In my thinking, most men lack women’s capacity to love fully.  I write this knowing the tendency of stereotype to overlook exceptions, which are often many.  Still, I think my observation holds.  And thus I count women superior to us men, for surely love is the noblest of human emotions.

Women think with their hearts, though not at risk of their intelligence, for they know how to discern; witness any shopping outing and you’ll catch my drift.  They’re no less so when it comes to sorting out men.

Women frequently assume risk, or gamble on love, unlike many men who prefer the safety of the status quo over commitment.  While marriage in the West continues its decline, given opportunity, most women prefer it; less so, men.  As the late Toronto Star columnist Merle Shain reminds us, “Men opt for security in lieu of feeling and call their decision maturity” (Some Men are more Perfect than Others, p. 6).

 Sometimes women lose heavily, having bet all, and thus they grieve; yet they excel even in their loss, since we’re defined more by what we attempt than what we lose.  The ancient Greeks had it right: assertion validates identity.  Far better to enter into your feelings and chance possibility than to awake one day to numbing emptiness, the sorrow of not having loved and wishing you had.

They say women adore intelligence in their males, and they do; but what really seizes their hearts are the courageous kind, who accepting their vulnerability, refuse to let fear foreclose on happiness.  With brave men such as these, love offers its amplest bloom.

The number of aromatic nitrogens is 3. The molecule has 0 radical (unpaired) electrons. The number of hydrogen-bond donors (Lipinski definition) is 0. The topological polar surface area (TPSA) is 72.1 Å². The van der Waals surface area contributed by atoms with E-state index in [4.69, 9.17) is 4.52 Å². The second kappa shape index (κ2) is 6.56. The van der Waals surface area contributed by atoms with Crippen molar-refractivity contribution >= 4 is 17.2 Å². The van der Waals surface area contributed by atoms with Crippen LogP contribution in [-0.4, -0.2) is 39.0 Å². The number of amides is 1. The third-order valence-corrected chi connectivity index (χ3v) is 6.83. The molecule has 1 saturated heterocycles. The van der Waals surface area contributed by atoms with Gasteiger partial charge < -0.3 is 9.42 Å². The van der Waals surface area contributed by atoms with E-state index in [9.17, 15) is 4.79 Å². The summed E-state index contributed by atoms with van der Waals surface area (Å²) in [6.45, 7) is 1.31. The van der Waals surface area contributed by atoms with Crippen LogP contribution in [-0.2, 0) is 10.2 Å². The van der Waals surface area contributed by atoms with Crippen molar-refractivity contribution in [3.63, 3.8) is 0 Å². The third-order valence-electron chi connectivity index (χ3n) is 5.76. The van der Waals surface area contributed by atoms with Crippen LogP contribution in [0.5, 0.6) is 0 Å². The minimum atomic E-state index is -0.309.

Gloria Steinem: righting the hierarchy

There’s a great interview by Marianne Schnall in this morning’s Huffington Post Steinem Interview featuring feminist emissary, Gloria Steinem, still going strong at 77. On Monday, August 15, HBO will broadcast a biographical piece, “In Her Own Words.” While in our household we do have satellite TV, we’re unfortunately not signed up for HBO.

But back to the interview, which summarizes many goals still eluding one half of the human race:

1. Men sharing equally in child-raising.

2. Greater participation of women in the political process. (The U. S. ranks 70th.)

3. Ending domestic violence, sex trafficking, rape, serial killing, aborting female fetuses, female genital mutilation, child marriage, denying female children progtein, health care and education.

Where the interview misses crucially is its omission of the salient catalyst to affording balance to the gender hierarchy: the need to humanize men. In fairness, while Steinem does talk of the need to redefine gender roles, the crux is that men, the still entrenched power brokers, have to change to significantly improve women’s lot in life. I remember this poll taken several years back in which women were asked what they desired most in a male partner. It wasn’t looks, intelligence, even success. It was sensitivity. I’d go for empathy. Think about it, men: put yourself into women’s shoes and you’d change your ways on the quick.

The best psychology reading I’ve done over the years has been Carl Jung’s notion of anima and animus–that there exist countering social selves at the unconscious level, female and masculine dispositions if you will, that demand acknowledgement if we’re to find psychological wholeness.

Only as men give expression to their repressed anima can they find integration and well-being. Finding balance, it surely would make for a better world.

In liberating women, men ultimately liberate themselves.